Last week I gave a brief overview of the major simulator software platforms. While all of them have merit, some are more fun than others and some are better training tools than others. This week I’m going to talk about entertainment.
Most driving games/sims are fun, but I get the most enjoyment when the graphics, sound, and feel make me forget that I’m at a desk and immerse me in a virtual world where I can practically smell the tire smoke. The big loser here is the original rFactor. Every time I launch it, its age smacks me in the face. From the in-your-face intro video to the utilitarian interface to the ho-hum force feedback, I’m reminded how far simracing has come in recent years. Automobilista shares a lot of the same code base and presentation but somehow looks and performs so much better.
On the other end of the spectrum is Project CARS. Some would argue that the visuals are a little too good, meaning that reality isn’t quite so bright and glossy. So what. The game is gorgeous and playable. If you want to convince yourself of this, try taking a drive on their California Highway track, which is inspired by Route 1 in California. I’ve driven this in real life, and it sucks because it’s an endless train of cars going 15 mph. However, in the game, it’s just you and 107 corners spread over 12.83 miles. Virtual driving doesn’t get much better than this, especially in an open top car. Want a small challenge? Do a time trial in the Formula Rookie and see if you can beat my 7:52.096 (follow the link to the online database). But make sure you turn off ALL of the assists. pCARS lets you have steering assist, brake assist, ABS, traction control, stability control, no vehicle damage, automatic transmission, automatic clutch, and driving line. A Formula Rookie shouldn’t have anything. As you watch the video below, you may cringe at the shifts (I do). I’m new to pCARS and don’t have their clutch timing figured out 100%.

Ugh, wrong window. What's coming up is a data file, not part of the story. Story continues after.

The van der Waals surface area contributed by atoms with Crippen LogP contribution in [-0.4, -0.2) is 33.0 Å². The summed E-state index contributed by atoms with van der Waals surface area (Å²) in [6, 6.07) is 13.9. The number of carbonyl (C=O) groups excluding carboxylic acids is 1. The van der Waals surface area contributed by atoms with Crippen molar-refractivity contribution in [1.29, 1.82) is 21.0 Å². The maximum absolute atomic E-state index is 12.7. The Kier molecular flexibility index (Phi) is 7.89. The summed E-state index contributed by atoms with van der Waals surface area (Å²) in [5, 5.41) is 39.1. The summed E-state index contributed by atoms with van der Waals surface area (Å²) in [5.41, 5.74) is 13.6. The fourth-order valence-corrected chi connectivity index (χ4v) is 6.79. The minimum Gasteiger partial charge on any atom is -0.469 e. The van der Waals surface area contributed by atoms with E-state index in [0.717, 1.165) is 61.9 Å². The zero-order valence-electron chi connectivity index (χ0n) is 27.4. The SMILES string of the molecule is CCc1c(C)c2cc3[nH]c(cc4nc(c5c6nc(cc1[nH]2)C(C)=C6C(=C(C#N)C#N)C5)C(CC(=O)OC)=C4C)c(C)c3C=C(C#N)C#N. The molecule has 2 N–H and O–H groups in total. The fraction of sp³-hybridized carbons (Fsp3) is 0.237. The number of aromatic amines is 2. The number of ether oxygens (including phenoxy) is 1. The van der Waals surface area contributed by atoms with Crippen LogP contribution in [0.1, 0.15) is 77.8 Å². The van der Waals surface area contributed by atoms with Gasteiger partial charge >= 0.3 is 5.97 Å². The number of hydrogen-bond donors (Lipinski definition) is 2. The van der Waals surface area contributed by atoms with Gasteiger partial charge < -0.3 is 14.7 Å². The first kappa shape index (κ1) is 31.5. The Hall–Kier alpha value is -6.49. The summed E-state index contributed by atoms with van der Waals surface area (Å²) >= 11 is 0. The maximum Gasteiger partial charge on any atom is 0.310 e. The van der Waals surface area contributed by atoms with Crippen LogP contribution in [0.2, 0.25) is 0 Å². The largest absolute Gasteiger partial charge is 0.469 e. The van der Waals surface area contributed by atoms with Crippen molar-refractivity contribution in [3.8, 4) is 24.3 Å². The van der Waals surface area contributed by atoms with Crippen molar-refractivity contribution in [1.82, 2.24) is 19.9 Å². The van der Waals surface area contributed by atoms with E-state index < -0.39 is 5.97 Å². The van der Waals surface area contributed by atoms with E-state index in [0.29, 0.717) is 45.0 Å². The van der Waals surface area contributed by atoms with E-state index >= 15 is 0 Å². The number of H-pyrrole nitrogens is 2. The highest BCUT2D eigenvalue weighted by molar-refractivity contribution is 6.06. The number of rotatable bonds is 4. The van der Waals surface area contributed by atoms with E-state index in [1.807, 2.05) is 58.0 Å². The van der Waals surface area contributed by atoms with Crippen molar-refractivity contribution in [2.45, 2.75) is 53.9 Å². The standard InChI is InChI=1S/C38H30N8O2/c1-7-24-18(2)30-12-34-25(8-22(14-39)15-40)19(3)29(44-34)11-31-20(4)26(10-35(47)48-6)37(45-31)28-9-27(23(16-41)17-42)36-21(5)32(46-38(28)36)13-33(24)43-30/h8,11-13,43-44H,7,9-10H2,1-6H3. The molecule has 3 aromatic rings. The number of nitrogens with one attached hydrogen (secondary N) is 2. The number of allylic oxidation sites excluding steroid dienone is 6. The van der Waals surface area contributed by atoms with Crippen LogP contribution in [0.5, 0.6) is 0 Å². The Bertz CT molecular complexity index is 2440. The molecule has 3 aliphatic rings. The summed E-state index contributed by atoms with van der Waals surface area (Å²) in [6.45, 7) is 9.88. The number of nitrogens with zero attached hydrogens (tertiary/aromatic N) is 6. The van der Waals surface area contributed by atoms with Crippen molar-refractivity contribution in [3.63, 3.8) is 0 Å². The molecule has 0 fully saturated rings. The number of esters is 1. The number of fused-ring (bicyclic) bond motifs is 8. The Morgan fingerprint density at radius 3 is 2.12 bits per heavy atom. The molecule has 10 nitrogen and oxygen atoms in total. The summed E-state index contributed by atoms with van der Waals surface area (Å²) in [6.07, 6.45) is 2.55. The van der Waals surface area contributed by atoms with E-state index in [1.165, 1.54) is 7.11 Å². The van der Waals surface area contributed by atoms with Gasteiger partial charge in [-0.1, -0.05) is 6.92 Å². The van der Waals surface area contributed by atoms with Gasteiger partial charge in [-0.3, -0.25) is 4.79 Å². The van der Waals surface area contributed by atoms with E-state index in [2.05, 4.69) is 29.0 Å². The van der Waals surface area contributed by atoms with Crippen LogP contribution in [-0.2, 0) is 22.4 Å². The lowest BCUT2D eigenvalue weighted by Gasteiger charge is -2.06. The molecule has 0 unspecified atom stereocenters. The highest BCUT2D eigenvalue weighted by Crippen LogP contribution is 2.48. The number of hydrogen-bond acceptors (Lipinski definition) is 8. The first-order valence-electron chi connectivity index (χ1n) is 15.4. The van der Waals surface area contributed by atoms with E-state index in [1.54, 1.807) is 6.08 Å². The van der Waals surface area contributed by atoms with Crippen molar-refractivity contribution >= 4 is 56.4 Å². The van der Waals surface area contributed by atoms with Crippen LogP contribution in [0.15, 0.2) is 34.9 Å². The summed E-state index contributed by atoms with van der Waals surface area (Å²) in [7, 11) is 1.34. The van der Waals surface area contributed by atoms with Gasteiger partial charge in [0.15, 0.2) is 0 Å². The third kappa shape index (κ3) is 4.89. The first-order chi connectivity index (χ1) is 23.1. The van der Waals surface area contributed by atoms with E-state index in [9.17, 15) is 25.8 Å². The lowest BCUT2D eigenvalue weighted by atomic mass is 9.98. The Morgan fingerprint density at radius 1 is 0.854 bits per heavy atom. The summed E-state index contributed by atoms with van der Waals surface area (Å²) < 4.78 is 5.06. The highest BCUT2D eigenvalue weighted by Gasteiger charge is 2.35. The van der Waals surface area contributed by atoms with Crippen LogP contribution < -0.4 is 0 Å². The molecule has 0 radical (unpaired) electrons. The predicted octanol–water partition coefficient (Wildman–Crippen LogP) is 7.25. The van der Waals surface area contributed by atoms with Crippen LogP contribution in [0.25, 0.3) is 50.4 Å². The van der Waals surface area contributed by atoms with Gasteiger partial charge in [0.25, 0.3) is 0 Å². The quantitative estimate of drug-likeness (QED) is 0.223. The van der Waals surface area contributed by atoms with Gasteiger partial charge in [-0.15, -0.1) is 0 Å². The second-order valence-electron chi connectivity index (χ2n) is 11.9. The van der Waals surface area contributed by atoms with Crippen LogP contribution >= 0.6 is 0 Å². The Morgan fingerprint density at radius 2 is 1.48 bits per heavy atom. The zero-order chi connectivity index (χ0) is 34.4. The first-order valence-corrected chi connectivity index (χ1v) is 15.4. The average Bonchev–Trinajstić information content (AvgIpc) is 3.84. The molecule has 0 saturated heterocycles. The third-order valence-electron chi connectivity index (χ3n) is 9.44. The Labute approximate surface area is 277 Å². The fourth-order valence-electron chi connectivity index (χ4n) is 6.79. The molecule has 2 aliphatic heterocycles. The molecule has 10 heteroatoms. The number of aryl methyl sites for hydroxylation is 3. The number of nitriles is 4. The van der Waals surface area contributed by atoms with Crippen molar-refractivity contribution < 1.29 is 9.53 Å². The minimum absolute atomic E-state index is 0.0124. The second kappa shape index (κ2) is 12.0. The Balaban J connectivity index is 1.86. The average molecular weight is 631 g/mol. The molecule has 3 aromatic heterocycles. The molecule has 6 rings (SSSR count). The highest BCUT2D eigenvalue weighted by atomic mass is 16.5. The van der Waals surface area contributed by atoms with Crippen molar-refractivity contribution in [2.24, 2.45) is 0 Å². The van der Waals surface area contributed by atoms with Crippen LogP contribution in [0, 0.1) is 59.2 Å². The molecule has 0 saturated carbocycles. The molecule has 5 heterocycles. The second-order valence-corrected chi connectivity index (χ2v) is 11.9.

I’m mostly an asphalt driver, but when I picked up DiRT Rally I became a huge fan of dirt, gravel, snow, and everything in between. The locations in DiRT Rally are amazing. Summer in Finland, Winter in Sweden, dreary rainy days in Wales, sunbaked afternoons in Greece… just freaking amazing. And the rally style of driving opened up a whole new experience for me. The Baumholder stages in Germany are mostly asphalt, so I found myself right at home there, and on some stages I have set some top 10 times in the world. But the slippery stuff is still challenging for me to optimize (translation: I suck at snow). In the last year, I’ve spent more time in DiRT Rally than all other sims combined. For me, it’s got the highest fun factor. My favorite is the individual rally stages, but the rally cross races offer some exciting wheel-to-wheel and fender-to-fender action over some twisty courses with mixed surfaces. The video below was captured via iPhone so not the greatest quality.